Winning the Lottery

For the record, I don’t play the lottery. I consider it a tax on people who can’t do math. But I still managed to kind of win a sort of lottery today. Let me explain.

My daily driver is a 2003 Toyota Tundra. Compared to Mrs. P’s 1997 4Runner, it’s a relative youngster, but at 190,000 miles, my truck has a bit more road time than her car. We tend to keep vehicles for a long time, unlike my parents, who seem to show up with a new vehicle every couple of years.

Anyway, I took my truck to the local Toyota dealer today for some recall notices I had received. I only go to the “stealership” for recalls and to buy OEM parts – I pretty much do all my own service. But the recall was for the passenger side airbag, and as fun as it sounds to play with pyrotechnic charges, I figured I’d let them take care of it.

When I went to pick up the truck, the service manager had a surprise for me. Turns out there was a second recall, for frame corrosion. They inspected my frame and found perforation in one of the brackets. “OK,” I said. “What’s the repair for that?” I figured they’d weld a patch on the hole and put some corrosion preventative on it. Nope. The service manager floored me with, “Oh, we just replace your frame!” It took a second for me to process that, and I had to ask him to make sure I had heard that right, but I had. Literally the first part of the truck that was built, and the first item put on the assembly line, needs to be replaced. He showed me a 2007 Tacoma in the garage getting the same treatment, and sure as hell, the truck was entirely disassembled – cab up on one lift, bed on the other, engine and transmission hanging from a hoist, rear axle across the shop, and a brand new frame on jacks getting all the pieces put back on it.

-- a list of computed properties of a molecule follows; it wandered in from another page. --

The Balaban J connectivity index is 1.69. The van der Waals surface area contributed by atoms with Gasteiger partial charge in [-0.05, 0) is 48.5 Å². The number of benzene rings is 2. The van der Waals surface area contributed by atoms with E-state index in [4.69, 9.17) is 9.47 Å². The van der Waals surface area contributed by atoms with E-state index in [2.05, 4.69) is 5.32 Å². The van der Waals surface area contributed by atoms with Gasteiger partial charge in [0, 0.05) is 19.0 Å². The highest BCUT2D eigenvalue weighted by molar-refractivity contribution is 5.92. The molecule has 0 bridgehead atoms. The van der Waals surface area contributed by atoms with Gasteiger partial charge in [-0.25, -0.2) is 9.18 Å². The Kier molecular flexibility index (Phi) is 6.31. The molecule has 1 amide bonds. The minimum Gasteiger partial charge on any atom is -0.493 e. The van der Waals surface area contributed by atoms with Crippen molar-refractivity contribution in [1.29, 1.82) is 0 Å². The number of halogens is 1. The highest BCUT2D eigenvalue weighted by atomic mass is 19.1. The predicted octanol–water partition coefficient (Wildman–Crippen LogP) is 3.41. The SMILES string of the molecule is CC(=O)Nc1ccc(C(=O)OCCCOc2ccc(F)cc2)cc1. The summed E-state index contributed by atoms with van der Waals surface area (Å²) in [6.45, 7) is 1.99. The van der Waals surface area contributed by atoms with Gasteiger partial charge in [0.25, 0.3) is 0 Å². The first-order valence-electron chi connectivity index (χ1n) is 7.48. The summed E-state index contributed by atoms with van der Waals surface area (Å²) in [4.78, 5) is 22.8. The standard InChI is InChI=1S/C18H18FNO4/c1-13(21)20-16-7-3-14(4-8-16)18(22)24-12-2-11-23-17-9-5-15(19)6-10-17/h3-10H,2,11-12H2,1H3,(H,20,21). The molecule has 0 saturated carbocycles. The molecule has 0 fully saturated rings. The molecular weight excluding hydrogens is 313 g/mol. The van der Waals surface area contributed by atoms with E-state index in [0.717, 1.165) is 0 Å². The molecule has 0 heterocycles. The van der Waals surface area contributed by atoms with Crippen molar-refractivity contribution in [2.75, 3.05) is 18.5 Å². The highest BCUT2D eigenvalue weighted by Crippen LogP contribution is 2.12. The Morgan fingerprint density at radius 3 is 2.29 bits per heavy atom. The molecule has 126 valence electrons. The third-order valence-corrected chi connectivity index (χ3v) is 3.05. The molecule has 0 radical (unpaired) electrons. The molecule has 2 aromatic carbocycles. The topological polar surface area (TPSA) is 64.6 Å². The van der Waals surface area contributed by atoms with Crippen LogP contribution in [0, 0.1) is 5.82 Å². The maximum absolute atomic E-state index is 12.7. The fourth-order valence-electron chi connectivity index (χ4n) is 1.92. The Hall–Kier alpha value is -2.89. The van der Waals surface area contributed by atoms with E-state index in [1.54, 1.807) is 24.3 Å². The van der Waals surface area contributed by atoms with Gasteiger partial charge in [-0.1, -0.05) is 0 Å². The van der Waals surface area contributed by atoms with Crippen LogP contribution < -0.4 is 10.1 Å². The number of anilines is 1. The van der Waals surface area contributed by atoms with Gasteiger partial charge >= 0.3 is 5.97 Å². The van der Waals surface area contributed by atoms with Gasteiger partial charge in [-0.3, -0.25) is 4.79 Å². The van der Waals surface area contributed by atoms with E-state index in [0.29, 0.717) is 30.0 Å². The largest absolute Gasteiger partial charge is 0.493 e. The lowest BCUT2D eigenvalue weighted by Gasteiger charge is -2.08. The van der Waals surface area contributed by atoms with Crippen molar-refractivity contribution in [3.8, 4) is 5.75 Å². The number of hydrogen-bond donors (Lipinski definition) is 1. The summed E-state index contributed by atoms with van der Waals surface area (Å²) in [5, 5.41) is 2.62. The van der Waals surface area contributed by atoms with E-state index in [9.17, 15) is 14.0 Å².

I was stunned. I couldn’t even begin to think what it would cost to have that service done – he told me it would be five to seven days in the shop. So maybe 50 hours of wrench time at like $200 an hour – $10,000 in labor alone! And a new frame has to run close to $8,000 I’d guess. Somewhere around $20,000 would seem a safe guess. And I’m getting it for free.

Oh, sure, they’ll try like hell to upsell me – he started today, with the “You might as well think about anything you want done that would be easier with the truck apart.” And I might even bite – the parking brake cable has always been slack and a right pain to adjust, so I might have them do that, and new shocks might not be a bad idea. Then again, the thrill of walking out of the shop with an essentially new vehicle  – they’re even replacing the brake lines! – without spending a dime is hard to resist. Hell, I even get a loaner while it’s in the shop, even if it’s just a Corolla.

I rarely come up holding anything other than the gooey end of the stick in my financial dealings, but I guess this time I got lucky.


    1. APB

      Yeah, right? I told the service manager I wanted to take pictures of the teardown, and he was good with that, so watch for some amazing posts within the next couple of weeks.

      I thought I might be able to wangle something like a buyout from the dealer, but no dice – at 189,000 miles, they wouldn’t be able to sell it other than at wholesale auction. But the sales manager did suggest that after the frame is repaired, if I make it all new and shiny like new, I could get $8000 for it retail on Craigslist or something like that.

      So that’s the new plan – sell the truck and get something suitable for another trip out to Idaho this fall. I’m thinking Sequoia, sometime between 2005 and 2007. Same basic vehicle as the Tundra, but in an SUV form factor. And with a third row of seats and plenty of legroom, it’s make a much better family truckster for the trip. And with 4WD, if we should time the Rockies crossing poorly we’d be better able to handle an early season snowstorm.


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